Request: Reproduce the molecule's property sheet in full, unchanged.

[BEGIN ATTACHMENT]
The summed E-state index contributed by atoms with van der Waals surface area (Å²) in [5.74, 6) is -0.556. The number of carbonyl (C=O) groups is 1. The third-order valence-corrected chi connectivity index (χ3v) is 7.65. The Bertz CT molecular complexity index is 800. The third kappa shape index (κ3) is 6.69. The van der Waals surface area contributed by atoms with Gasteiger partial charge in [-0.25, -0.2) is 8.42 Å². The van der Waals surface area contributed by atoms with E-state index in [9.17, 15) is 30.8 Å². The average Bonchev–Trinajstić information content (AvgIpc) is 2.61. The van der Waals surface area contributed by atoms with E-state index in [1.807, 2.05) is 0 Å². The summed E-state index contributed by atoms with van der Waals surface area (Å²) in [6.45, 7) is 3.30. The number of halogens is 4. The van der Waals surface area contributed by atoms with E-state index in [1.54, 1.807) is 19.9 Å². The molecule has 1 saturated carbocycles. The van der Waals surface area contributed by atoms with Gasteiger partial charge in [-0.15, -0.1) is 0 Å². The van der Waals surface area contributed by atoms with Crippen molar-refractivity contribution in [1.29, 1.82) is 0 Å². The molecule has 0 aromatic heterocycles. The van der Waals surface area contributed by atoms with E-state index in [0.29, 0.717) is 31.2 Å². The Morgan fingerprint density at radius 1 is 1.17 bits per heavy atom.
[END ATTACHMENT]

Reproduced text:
The summed E-state index contributed by atoms with van der Waals surface area (Å²) in [5.74, 6) is -0.556. The number of carbonyl (C=O) groups is 1. The third-order valence-corrected chi connectivity index (χ3v) is 7.65. The Bertz CT molecular complexity index is 800. The third kappa shape index (κ3) is 6.69. The van der Waals surface area contributed by atoms with Gasteiger partial charge in [-0.25, -0.2) is 8.42 Å². The van der Waals surface area contributed by atoms with E-state index in [9.17, 15) is 30.8 Å². The average Bonchev–Trinajstić information content (AvgIpc) is 2.61. The van der Waals surface area contributed by atoms with E-state index in [1.807, 2.05) is 0 Å². The summed E-state index contributed by atoms with van der Waals surface area (Å²) in [6.45, 7) is 3.30. The number of halogens is 4. The van der Waals surface area contributed by atoms with E-state index in [1.54, 1.807) is 19.9 Å². The molecule has 1 saturated carbocycles. The van der Waals surface area contributed by atoms with Gasteiger partial charge in [-0.15, -0.1) is 0 Å². The van der Waals surface area contributed by atoms with Crippen molar-refractivity contribution in [1.29, 1.82) is 0 Å². The molecule has 0 aromatic heterocycles. The van der Waals surface area contributed by atoms with E-state index in [0.29, 0.717) is 31.2 Å². The Morgan fingerprint density at radius 1 is 1.17 bits per heavy atom.